**(This is a draft and truncated version - for final and full version, see**

Concise Encyclopedia of Biostatistics for Medical Professionals)

Concise Encyclopedia of Biostatistics for Medical Professionals)

**Partitioning of chi-square and of table,**

*see***also chi-square – overall**

After a general conclusion is drawn regarding the presence of association in a contingency table by using the usual chi-square test, partitioning is used to obtain a focused conclusion regarding which particular category (or a set of categories) is causing the association. It is also possible that the overall chi-square test indicates no association but partitioning reveals some association somewhere. We use data in Table P.1 for illustrating partitioning of chi-square that shows the observed number of AIDS subjects with different blood groups (O, A, B, AB) from a population where these groups are in the ratio 6:5:8:1. These ratios provide H0: p1 = 6/20 = 0.30, p2 = 5/20 = 0.25. p3 = 8/20 = 0.40 and p4 = 1/20 = 0.05. Expected frequencies are based on these probabilities. The objective is to find whether or not the blood group pattern in AIDS cases is the same as in the population.

In this example, df =

*K*– 1 = 4 – 1 = 3. Calculations are also presented in Table P.1, which show

*χ*2 = 4.91. A relevant statistical software package automatically compares the calculated value of

*χ*2 with its known distribution for 3 df and gives

*P*= 0.178. Thus, the value 4.91 of

*χ*2 obtained for these data is not all that unlikely when H0 is true. That is, the frequencies observed in different blood groups in the example are not very inconsistent with H0. The sample values do not provide sufficient evidence against H0 and so cannot be rejected. A preponderance of any blood group in cases of AIDS cannot be concluded on the basis of this sample when this method is used.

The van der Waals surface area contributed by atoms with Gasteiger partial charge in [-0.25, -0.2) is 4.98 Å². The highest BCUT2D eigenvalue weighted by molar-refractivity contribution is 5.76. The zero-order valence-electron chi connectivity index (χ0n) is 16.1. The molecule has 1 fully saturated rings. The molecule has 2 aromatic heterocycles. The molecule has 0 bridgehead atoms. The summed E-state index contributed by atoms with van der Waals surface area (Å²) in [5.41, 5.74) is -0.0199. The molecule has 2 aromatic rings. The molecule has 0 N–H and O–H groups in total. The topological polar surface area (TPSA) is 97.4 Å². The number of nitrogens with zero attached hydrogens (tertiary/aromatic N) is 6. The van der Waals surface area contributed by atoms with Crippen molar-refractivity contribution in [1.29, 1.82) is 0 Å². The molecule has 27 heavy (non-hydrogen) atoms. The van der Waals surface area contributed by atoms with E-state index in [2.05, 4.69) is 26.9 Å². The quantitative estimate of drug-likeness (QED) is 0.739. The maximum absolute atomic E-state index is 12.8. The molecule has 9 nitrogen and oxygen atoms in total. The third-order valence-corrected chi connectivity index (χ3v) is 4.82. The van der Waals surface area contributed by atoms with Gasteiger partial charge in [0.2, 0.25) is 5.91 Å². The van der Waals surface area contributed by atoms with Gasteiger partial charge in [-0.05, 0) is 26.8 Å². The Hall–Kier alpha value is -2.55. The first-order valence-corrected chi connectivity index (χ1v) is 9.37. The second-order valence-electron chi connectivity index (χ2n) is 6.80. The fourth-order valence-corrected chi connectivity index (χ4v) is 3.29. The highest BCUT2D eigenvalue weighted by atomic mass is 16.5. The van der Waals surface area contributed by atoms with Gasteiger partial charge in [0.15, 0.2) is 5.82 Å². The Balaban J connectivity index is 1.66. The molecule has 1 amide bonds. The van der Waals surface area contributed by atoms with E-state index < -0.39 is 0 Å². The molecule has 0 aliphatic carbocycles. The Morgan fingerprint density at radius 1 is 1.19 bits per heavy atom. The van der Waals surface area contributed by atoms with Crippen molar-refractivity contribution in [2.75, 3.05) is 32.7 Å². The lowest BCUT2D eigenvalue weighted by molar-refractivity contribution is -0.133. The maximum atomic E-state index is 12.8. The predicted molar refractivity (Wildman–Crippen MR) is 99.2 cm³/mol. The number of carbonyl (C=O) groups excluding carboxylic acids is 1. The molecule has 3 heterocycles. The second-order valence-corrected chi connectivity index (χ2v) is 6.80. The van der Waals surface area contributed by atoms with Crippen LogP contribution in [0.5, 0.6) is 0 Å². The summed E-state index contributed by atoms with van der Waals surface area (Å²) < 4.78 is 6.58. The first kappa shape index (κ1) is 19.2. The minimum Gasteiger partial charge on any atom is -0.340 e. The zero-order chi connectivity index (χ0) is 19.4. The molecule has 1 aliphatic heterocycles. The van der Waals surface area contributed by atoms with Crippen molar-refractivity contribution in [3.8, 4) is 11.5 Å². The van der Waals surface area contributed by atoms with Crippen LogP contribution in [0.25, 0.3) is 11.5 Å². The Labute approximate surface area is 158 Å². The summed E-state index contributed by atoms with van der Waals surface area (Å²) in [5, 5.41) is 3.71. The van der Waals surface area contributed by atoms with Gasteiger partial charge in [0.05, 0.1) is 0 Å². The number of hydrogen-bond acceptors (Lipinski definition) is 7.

Examination of the data in this example reveals that the observed frequency in blood group O is much higher than expected from the pattern in the general population (57 vs 45) and the other differences are not as large. To check that this really is so, check whether the pattern in blood groups A, B, and AB (combined) is nearly the same as expected, and then check the difference in blood group O. The corresponding null hypotheses are

H01: A, B, and AB are in the ratio 5:8:1, and

H02: p1 = 6/20 = 0.3 for blood group O, p2 + p3 + p4 = 14/20 = 0.7 for the other three groups combined.

The former ratio is the same as in our example and the latter ratio combines A, B, and AB. Not stating H01 in terms of π is deliberate because that might give rise to confusion. The sum of πs in all contingency tables should be 1 and therefore the same πs cannot be used for the three cells covered by H01.

For these two null hypotheses, calculations for χ2 are shown in Table P.2. The division of the earlier four-cell table into two tables as shown is called

**partitioning**. The first partition gives= 0.38 with 3 – 1 = 2 df, and from a software package

*P*= 0.83 for this value of χ2. Since it is more than 0.05, H01 cannot be rejected at 5% level of significance, i.e., the evidence is not sufficient to conclude that the pattern of blood groups A, B, and AB in AIDS cases is not the same as in the general population. ... ...

**For final and full version, see**

Concise Encyclopedia of Biostatistics for Medical Professionals

Concise Encyclopedia of Biostatistics for Medical Professionals